The Concept of Counterfeiting of goods and Trademark Piracy

Concept Of Counterfeiting Of Goods And Trademark Piracy

INTRODUCTION

Ever since the 19th century, world has experienced a phenomenal growth in the international trade. Industrialization process has completely changed the game by contributing largely to international trade. Countries are coming  up with novel and advanced goods which have been gaining  popularity not only in the domestic market but on an international level.

With the  advent of new goods being produced in the market, there is critical need to protect the goodwill and reputation of such goods. Trademark law safeguards the same and  also protects the rights of owner. When a particular product of brand becomes popular in the mind of consumers some infringers often try to take undue advantage of goodwill and reputation of that product by way of counterfeiting the same. We often come across dummy products in the market – which have now become became a major  issue across the globe. There are a variety of counterfeit goods available like shoes, bags, jackets, cosmetics and even drugs. A fake or counterfeit  product is introduced into the market with an intention to deceive the consumers  and encourage them to  purchase these dummy products. USTR (United States Trade Representative) has recognized many online as well as offline  markets across the world which are actively involved in selling of counterfeited goods, leading to infringement of intellectual property.

Counterfeit goods in layman’s term mean duplicate goods. The goods are often so identically similar to the original  product that it creates confusion in the minds of the consumer.

The word counterfeit goods though not defined under Indian Trademark law, but is defined under the TRIPS Agreement under Footnote 14 of Article 51 as follows:

Counterfeit trademark goods” shall mean any goods, including packaging, bearing without authorization a trademark which is identical to the trademark validly registered in respect of such goods, or which cannot be distinguished in its essential aspects from such a trademark, and which thereby infringes the rights of the owner of the trademark in question under the law of the country of importation.”

Trademark piracy refers to instances where  goods which are protected  by trademark are “forged”.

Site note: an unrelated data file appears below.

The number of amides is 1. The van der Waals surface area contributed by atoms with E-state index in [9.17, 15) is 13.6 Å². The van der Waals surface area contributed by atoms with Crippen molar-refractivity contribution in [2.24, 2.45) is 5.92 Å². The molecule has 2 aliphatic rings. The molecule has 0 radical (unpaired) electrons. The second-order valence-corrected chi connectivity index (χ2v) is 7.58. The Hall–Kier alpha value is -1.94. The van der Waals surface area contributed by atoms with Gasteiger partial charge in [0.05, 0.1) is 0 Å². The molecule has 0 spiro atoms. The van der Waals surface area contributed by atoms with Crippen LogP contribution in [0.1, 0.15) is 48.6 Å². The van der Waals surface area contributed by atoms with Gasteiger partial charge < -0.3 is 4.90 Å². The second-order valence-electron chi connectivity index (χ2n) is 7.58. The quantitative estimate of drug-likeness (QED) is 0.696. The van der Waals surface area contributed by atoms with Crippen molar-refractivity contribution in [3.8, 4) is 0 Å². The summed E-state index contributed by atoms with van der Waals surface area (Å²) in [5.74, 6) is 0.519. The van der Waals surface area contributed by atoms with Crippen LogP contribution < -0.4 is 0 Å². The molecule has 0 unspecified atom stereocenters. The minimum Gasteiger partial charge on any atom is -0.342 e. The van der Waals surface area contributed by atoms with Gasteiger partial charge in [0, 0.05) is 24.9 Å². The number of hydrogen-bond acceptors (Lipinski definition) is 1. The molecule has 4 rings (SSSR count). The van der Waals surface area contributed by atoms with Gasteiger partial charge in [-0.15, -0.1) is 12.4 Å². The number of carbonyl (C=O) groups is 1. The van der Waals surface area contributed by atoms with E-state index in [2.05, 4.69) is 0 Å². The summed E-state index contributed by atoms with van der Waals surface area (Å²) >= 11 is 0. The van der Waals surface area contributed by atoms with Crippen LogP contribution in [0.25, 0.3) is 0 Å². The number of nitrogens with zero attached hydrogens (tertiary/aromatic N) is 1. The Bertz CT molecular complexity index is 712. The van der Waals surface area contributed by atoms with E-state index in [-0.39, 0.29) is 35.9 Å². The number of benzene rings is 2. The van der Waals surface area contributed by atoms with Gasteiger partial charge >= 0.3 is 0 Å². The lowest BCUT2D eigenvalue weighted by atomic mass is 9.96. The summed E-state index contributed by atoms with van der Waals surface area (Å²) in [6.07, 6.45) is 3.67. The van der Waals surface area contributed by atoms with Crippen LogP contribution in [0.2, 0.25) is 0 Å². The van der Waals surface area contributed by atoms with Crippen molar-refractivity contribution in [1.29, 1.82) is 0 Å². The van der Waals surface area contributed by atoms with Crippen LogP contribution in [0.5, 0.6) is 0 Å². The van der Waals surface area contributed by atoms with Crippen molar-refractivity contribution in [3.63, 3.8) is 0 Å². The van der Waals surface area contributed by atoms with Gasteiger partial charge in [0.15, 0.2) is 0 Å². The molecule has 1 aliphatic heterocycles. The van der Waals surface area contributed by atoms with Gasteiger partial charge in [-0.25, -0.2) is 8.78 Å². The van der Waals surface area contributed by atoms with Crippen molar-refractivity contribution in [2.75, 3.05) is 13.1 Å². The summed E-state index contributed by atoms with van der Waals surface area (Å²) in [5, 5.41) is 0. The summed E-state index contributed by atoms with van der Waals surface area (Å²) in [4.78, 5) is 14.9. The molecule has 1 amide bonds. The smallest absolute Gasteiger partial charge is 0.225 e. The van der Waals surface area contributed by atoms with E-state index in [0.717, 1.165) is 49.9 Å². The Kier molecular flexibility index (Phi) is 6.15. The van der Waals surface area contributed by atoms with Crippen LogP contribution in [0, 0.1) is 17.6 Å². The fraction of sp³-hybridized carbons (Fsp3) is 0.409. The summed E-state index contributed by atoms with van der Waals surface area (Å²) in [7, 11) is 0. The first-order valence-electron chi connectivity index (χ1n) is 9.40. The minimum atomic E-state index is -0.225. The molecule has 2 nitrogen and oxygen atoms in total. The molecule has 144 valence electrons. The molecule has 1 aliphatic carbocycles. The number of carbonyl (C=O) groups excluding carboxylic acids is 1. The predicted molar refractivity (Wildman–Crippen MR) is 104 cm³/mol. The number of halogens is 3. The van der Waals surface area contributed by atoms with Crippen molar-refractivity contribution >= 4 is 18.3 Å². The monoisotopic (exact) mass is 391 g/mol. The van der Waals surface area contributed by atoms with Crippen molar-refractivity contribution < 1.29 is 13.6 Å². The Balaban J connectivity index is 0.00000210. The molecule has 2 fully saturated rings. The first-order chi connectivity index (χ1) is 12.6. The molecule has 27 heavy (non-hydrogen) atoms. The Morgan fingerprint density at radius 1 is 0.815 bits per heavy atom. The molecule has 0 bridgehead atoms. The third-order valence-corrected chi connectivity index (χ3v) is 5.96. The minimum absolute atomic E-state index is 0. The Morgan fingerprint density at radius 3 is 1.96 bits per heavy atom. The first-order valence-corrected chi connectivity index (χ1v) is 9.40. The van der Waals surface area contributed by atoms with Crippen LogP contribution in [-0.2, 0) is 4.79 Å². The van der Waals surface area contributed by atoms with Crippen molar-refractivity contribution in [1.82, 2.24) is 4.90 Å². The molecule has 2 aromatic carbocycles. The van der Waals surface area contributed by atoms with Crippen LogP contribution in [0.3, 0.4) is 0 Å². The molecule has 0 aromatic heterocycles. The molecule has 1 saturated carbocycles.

EFFECT OF COUNTERFEIT GOODS

The sale and purchase  of fake or counterfeit products have become one of the biggest underground business ventures across the globe.

Duplicating products affects not only the rights of the owner of the trademark but also the  purchasers and the public authority. An immediate loss also occurs  due to rivalry between popular brands and forgers. Moreover, if the counterfeit good is of inferior quality, the  customer will have a negative impression of  the real product which ultimately hampers the reputation and goodwill of the brand.

Further, consumption of edibles such as  chocolate, biscuits, baby food, soft drinks, among other items, which are not sourced from the genuine producer or manufacturer, are likely to have an adverse effect on the health of the consumers. In fact, duplicating of goods also negatively affects the economy of a country. 

COUNTERFEIT GOODS & TRADEMARK PIRACY – INDIAN CONTEXT

The fake products market has brought a major drift in the Indian Economy. “Use-based” trademark framework is followed in India and this in a way implies that the exclusive right over a trademark in question is obtained by first filed application.

In case of well-known trademarks, once earlier use is demonstrated, rights automatically lie with the user of the same. WIPO has explained trademark piracy as utilization of a well-known trademark which isn’t registered  in a  state or when a trademark is stricken off the records  because of non-use.

‘First to use’ system is one where exclusive right to use the mark lies with person who was the first user of the mark. On other hand, in ‘first to file’ system, the exclusive right over the mark lies with person who first got the mark registered . The registering authority does not require evidence of use or  the need to utilize the mark in any application.

Section 29(1) of the Trade Marks Act, 1999 states that trademark is infringed when an individual who isn’t rightful owner of the mark, utilizes it  in the course of trade in an unapproved manner .